A great place to start your sightseeing tour is to begin at Kuah town itself, where the tourist information centre is based (next to the town’s mosque). Grab all the brochures and maps which you may need and you’re ready to go.
Within the vicinity of the jetty and the tourist information center is the harbourside’s parklands which houses the Dataran Lang and Lagenda Park – the former a landscaped square with a concrete statue of the Langkawi eagle and the latter a 20-hectare park commemorating the island’s legends in sculptural form.
Heading west from Kuah town will take you to the rural countryside surrounded by paddy fields. Let the road signs lead you to Makam Mahsuri, the grave of the island’s legendary heroine. Being the island’s most popular legend, this tomb/shrine is to Langkawi what the Eiffel Tower is to Paris.
Going back to the main road will lead you to Pantai Cenang, the island’s longest stretch of beach with the most happening nightlife. This beach houses the highest concentration of accommodation providers, ranging from budget chalets to five-star resorts, and is therefore the liveliest spot.
Laman Padi, a “rice museum” is also located at Pantai Cenang for those interested in all aspects of rice farming. The Underwater World, a colossal aquarium with a fascinating collection of freshwater and marine life is further down the same road.
From Pantai Cenang, take the route to the airport. A go-cart racing centre is situated along the way for those who are game to participate. Past the airport is the small town of Padang Matsirat where the very disappointing Beras Terbakar or “Field of Burnt Rice” is located. Legend has it burnt rice still appear, the remnants of an 18th-century crop which was put to torch by local villagers to prevent invading Siamese troops from taking it. At the most, you will see a pitiful bowl of burnt rice in a plastic casing flanked by a signage.
From the Padang Matsirat junction, follow the signage to Pantai Kok, a picturesque stretch of beach which some say is the finest in Langkawi. You will come across a red Thai-style structure along this road which was actually a Hollywood prop for the film Anna and the King starring Jodie Foster and Chow Yuen Fatt. Built as the Summer Palace for the Siamese monarch in the story, the structure has since been “recycled” as a tourist attraction. The admission charge is a bit steep but the place itself is well maintained and worth a visit. Cultural performances also are carried out at regular intervals here.
Beyond Pantai Kok is Burau Bay, the other contender for accolade of the island’s most beautiful beach. Burau Bay is actually a delightful cove flanked by the mysterious peaks of Gunung Mat Cincang. Two resorts sit on both ends of this cove: the Burau Bay Resort and the Berjaya Langkawi Beach Resort, both built to blend with the surrounding environment.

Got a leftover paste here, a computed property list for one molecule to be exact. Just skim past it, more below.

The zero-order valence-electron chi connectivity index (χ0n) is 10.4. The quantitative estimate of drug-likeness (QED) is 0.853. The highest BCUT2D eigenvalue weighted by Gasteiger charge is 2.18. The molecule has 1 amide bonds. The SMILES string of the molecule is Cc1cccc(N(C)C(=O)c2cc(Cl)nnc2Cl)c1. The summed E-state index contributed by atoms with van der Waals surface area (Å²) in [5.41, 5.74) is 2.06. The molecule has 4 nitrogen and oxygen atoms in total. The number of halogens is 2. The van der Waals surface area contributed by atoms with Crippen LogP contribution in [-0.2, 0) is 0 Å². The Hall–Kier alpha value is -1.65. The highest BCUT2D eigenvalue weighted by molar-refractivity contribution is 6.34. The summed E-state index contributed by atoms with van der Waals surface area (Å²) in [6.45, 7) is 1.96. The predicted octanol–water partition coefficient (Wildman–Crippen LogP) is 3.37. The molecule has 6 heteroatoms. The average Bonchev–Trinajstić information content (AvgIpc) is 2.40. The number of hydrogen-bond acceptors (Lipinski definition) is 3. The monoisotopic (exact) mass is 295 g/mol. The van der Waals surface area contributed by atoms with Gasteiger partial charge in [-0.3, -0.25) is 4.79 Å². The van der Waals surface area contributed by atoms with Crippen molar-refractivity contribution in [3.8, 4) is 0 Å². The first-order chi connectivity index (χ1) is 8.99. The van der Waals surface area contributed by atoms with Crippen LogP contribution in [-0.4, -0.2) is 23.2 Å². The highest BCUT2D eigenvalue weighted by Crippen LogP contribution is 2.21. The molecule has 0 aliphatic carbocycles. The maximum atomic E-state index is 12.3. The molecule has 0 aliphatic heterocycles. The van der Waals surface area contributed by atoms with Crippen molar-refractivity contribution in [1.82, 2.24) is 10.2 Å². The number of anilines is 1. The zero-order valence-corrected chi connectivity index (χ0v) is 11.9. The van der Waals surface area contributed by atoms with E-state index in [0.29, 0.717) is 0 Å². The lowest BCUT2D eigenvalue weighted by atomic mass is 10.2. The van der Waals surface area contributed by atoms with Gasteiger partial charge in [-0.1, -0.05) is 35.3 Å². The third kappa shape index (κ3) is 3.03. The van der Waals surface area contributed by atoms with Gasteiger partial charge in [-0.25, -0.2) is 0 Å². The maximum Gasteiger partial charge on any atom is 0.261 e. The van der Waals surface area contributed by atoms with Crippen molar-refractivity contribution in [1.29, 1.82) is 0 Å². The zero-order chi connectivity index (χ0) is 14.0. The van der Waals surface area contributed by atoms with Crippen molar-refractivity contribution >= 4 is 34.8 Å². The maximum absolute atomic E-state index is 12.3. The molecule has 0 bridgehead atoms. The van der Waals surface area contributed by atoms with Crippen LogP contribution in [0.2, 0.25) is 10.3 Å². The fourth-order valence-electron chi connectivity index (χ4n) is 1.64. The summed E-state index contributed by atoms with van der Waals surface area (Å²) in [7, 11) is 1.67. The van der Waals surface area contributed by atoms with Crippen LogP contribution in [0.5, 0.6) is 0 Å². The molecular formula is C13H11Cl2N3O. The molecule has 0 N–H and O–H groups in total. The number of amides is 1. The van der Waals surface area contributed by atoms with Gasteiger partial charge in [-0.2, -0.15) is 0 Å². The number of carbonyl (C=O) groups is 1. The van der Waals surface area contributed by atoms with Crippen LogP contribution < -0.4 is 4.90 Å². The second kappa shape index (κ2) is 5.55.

Further up from Burau Bay is the waterfalls of Telaga Tujuh (Seven Wells), a playground of fairies according to local folklore. Only the fit and enthusiastic outdoor-type should attempt the thirty-minute hike up the falls. Back track from Telaga Tujuh and turn towards Datai Bay, where “250 million-year-old rainforest meet the sea”, or so the brochure claims.
Two of the island’s most luxurious resorts, The Datai and The Andaman are nestled among trees in seclusion here. A breathtaking golf course and a spectacular waterfall are also in the vicinity. The coastal road along Datai will also lead you past the Ibrahim Hussein Museum and Cultural Foundation, a showcase for Malaysia’s most famous artist, and a Crocodile Farm where the main attraction is a deformed croc.
Moving up the north coast, you will find Pasir Hitam (The Beach of Black Sand) where the sand is streaked in black, and Kompleks Budaya Kraf, a crafts’ complex of traditional craft products such as batik, silverware and pottery.
At Padang Lalang turn right for Tanjung Rhu (Rhu Cape), a beautiful beach with shallow lagoons and vast sand flats during low tide. Visitors can also hire boat rides here to mangrove forests and the legendary caves nearby.
Head west on the main road back to Kuah and you will past Air Hangat Village, a cultural centre around a natural hot spring, and the Galeria Perdana, a museum devoted to Prime Minister Dato’ Seri Dr. Mahatir’s collection of gifts.
Besides attractions on Pulau Langkawi, one can go island hopping to the neighbouring isles, each with their own coves of crystal-clear waters, snorkeling spots, eerie caves and fascinating folklore.
Top on the list of must-see islands are Pulau Dayang Bunting, the archipelago’s second largest island with a freshwater lake in the center, Pulau Singa Besar which houses a wildlife sanctuary, and the superb Pulau Payar, a designated marine park teeming with corals, fishes and baby sharks.
Many tours operators organize tours to Pulau Payar, where black trip reef sharks are a big attraction. These sleek creatures forage corals in search of juicy morsels. The graceful reef sharks are comfortable amongst humans, and pose no threat.
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Ho Chi Minh City